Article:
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Hurricane Irene losses lower than expected; insurers' stocks rise

Experts say Hurricane Irene will have a 'minimal' effect on insurers, and estimate industry losses in the $3-billion range.

August 29, 2011|By Becky Yerak
  • With Hurricane Irene past, residents walk along Highway 12, the main road connecting Cape Hatteras National Seashore to the North Carolina mainland.
With Hurricane Irene past, residents walk along Highway 12, the main road… (Jose Luis Magana, Reuters )

Reporting from Chicago — Hurricane Irene will hit insurance companies' bottom lines, but property and casualty insurers' stocks were up Monday on the sentiment that things could have been worse.

"Irene's impact on insurers will be minimal," said Loretta Worters, a spokeswoman for the Insurance Information Institute, an industry trade group. "Losses from this storm are likely to be between $2 billion to $5 billion, far less than the $45 billion, in 2011 dollars, from Hurricane Katrina."

Insured losses in other notable natural disasters include more than $22 billion for Hurricane Andrew in 1992 and more than $6 billion for Hurricane Rita in 2005.

It was a good day for the stocks of property and casualty companies. Allstate Corp. rose 8.5% Monday, to $26.30 a share, and the Hartford Financial Services Group Inc. rose 13%, to $19.42. The Travelers Cos. gained 5.1%, to $50.75. Cincinnati Financial Corp. increased 3.9%, to $27.62.

"It doesn't look like the insurers are going to be hit terribly hard," said Paul Newsome, an insurance industry analyst for Sandler O'Neill & Partners.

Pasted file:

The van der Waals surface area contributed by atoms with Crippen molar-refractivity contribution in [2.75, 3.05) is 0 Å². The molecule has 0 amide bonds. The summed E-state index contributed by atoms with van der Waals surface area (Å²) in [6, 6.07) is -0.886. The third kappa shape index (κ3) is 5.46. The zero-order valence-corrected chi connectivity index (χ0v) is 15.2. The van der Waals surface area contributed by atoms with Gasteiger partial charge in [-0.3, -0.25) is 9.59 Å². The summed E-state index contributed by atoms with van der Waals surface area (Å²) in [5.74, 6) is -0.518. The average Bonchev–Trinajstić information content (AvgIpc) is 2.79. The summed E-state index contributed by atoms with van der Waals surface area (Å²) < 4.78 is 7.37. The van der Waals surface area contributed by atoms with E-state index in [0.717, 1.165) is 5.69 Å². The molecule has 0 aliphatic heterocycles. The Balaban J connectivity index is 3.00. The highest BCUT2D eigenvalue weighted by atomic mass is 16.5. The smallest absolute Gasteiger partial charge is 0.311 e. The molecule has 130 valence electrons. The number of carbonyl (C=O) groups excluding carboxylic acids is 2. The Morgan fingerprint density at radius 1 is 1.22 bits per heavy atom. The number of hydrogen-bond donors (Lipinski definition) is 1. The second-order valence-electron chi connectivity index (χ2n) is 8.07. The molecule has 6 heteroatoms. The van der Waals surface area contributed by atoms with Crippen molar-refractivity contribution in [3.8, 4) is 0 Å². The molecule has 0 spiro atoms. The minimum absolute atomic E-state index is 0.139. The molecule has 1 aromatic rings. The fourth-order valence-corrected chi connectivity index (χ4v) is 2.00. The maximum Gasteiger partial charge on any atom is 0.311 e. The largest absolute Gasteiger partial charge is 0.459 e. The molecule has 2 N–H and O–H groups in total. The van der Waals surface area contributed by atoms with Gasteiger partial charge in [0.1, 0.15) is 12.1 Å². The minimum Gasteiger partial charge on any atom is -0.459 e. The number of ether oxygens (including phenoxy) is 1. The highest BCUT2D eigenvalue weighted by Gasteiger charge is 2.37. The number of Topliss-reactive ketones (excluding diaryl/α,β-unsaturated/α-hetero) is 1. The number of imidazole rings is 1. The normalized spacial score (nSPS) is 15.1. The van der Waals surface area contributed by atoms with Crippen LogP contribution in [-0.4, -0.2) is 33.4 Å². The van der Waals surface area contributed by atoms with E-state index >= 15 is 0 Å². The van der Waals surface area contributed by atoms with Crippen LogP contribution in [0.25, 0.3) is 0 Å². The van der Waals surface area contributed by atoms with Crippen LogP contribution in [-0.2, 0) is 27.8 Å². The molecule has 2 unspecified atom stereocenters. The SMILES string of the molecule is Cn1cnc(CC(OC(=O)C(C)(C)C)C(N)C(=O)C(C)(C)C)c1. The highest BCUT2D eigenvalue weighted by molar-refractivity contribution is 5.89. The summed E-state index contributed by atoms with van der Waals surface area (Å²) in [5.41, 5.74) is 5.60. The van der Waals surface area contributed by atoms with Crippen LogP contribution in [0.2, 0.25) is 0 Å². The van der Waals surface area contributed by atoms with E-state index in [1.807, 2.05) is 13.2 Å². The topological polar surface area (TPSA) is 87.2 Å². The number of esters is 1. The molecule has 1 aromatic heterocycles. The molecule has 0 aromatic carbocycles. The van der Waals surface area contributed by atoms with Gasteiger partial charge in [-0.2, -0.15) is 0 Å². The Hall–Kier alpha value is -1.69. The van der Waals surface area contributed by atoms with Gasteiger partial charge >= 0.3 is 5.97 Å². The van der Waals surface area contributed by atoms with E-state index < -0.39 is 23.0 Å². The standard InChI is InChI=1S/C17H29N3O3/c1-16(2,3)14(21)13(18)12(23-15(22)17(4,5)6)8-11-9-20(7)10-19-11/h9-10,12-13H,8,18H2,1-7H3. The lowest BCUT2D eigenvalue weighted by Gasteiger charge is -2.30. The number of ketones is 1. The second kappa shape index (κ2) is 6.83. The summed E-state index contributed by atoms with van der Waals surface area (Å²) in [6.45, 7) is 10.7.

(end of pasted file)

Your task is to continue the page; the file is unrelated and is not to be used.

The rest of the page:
"It's still a pretty good-size storm, but the industry's insured losses are probably" $1 billion or $2 billion, he said. "That'll show up in a company like Allstate's results, but it won't be probably enough to change earnings estimates meaningfully."

Separately Monday, Newsome upgraded Allstate stock to "buy" from "hold." Newsome said that the period after a significant catastrophe, particularly one that attracts a lot of public attention, is often a good time to invest in an insurer.

"Now that Hurricane Irene has passed, short-term uncertainty about the catastrophe event should fall," he said.

State Farm, which is a private company, said that by late morning Monday it had received 15,340 home claims and 1,910 auto claims in 12 states and Washington, D.C. The nation's largest home and auto insurer has seen many downed trees, siding and shingle damage, roofing damage and a considerable amount of broken glass.

"These numbers are still very premature and will increase as our policyholders make it back to their homes to assess damage," said Missy Lundberg, a spokeswoman for State Farm, which has dispatched more than 1,000 catastrophe claim representatives to join thousands of employees based in various states.

The insurance industry can ill afford another major disaster any time soon.

Last week, as Irene began bearing down, industry tracker A.M. Best Co. announced that, in a survey of more than 150 U.S. property and casualty insurers, catastrophe losses in the first half of 2011 were $27 billion, exceeding total catastrophe losses for 2010. Edward Keane, A.M. Best senior financial analyst, called the level of first-half catastrophe losses "unprecedented."

Kinetic Analysis Corp., a firm that estimates the effects of disasters, said insurance industry losses will be less than $3 billion. It forecasts that total U.S. damages, including uninsured losses, will be $5 billion to $10 billion, with a best estimate of $7 billion.

When Kinetic first began tracking Irene early last week, it projected damages exceeding $20 billion, but by Friday it had trimmed that estimate in half.

In some past disasters, the losses suffered by insurers, homeowners or governments turned into gains for other industries such as construction and cleanup, said Chuck Watson, Kinetic research director.

"Irene is potentially different in impact, given the weaker state of the overall economy, especially for small businesses and homeowners that can't handle another shock to the budget," he said in a report. "Their reserves are lower than normal, insurance won't be covering as much, government budgets are stretched, and there is a question mark as to if banks will want to loan money to cover repairs or cover operating losses in vulnerable areas."

byerak@tribune.com

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